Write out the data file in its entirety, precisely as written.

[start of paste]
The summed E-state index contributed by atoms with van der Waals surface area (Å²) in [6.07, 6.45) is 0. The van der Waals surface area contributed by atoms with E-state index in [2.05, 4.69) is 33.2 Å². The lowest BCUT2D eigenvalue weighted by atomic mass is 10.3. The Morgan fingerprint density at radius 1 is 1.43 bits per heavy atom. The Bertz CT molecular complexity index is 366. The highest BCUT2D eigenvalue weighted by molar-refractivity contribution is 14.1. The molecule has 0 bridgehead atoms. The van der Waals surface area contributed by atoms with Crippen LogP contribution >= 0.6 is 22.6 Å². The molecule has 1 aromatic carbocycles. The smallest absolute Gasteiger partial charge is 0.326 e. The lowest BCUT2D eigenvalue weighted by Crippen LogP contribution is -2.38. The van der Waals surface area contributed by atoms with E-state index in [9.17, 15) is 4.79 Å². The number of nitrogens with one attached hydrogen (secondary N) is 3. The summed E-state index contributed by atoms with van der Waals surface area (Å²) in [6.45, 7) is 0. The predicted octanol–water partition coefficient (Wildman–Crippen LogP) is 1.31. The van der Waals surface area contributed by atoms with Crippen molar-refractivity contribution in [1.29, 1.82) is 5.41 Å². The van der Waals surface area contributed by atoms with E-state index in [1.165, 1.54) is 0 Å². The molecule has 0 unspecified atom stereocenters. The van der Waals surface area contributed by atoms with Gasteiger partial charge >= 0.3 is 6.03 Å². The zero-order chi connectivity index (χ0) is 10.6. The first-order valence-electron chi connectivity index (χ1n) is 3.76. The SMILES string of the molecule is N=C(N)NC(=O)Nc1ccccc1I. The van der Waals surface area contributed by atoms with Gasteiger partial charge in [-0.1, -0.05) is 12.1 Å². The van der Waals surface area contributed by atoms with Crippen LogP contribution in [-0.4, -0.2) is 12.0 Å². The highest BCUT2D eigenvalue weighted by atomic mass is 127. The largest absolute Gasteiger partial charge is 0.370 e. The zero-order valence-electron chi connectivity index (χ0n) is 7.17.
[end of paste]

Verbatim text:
The summed E-state index contributed by atoms with van der Waals surface area (Å²) in [6.07, 6.45) is 0. The van der Waals surface area contributed by atoms with E-state index in [2.05, 4.69) is 33.2 Å². The lowest BCUT2D eigenvalue weighted by atomic mass is 10.3. The Morgan fingerprint density at radius 1 is 1.43 bits per heavy atom. The Bertz CT molecular complexity index is 366. The highest BCUT2D eigenvalue weighted by molar-refractivity contribution is 14.1. The molecule has 0 bridgehead atoms. The van der Waals surface area contributed by atoms with Crippen LogP contribution >= 0.6 is 22.6 Å². The molecule has 1 aromatic carbocycles. The smallest absolute Gasteiger partial charge is 0.326 e. The lowest BCUT2D eigenvalue weighted by Crippen LogP contribution is -2.38. The van der Waals surface area contributed by atoms with E-state index in [9.17, 15) is 4.79 Å². The number of nitrogens with one attached hydrogen (secondary N) is 3. The summed E-state index contributed by atoms with van der Waals surface area (Å²) in [6.45, 7) is 0. The predicted octanol–water partition coefficient (Wildman–Crippen LogP) is 1.31. The van der Waals surface area contributed by atoms with Crippen molar-refractivity contribution in [1.29, 1.82) is 5.41 Å². The van der Waals surface area contributed by atoms with E-state index in [1.165, 1.54) is 0 Å². The molecule has 0 unspecified atom stereocenters. The van der Waals surface area contributed by atoms with Gasteiger partial charge >= 0.3 is 6.03 Å². The zero-order chi connectivity index (χ0) is 10.6. The first-order valence-electron chi connectivity index (χ1n) is 3.76. The SMILES string of the molecule is N=C(N)NC(=O)Nc1ccccc1I. The van der Waals surface area contributed by atoms with Gasteiger partial charge in [-0.1, -0.05) is 12.1 Å². The van der Waals surface area contributed by atoms with Crippen LogP contribution in [-0.4, -0.2) is 12.0 Å². The highest BCUT2D eigenvalue weighted by atomic mass is 127. The largest absolute Gasteiger partial charge is 0.370 e. The zero-order valence-electron chi connectivity index (χ0n) is 7.17.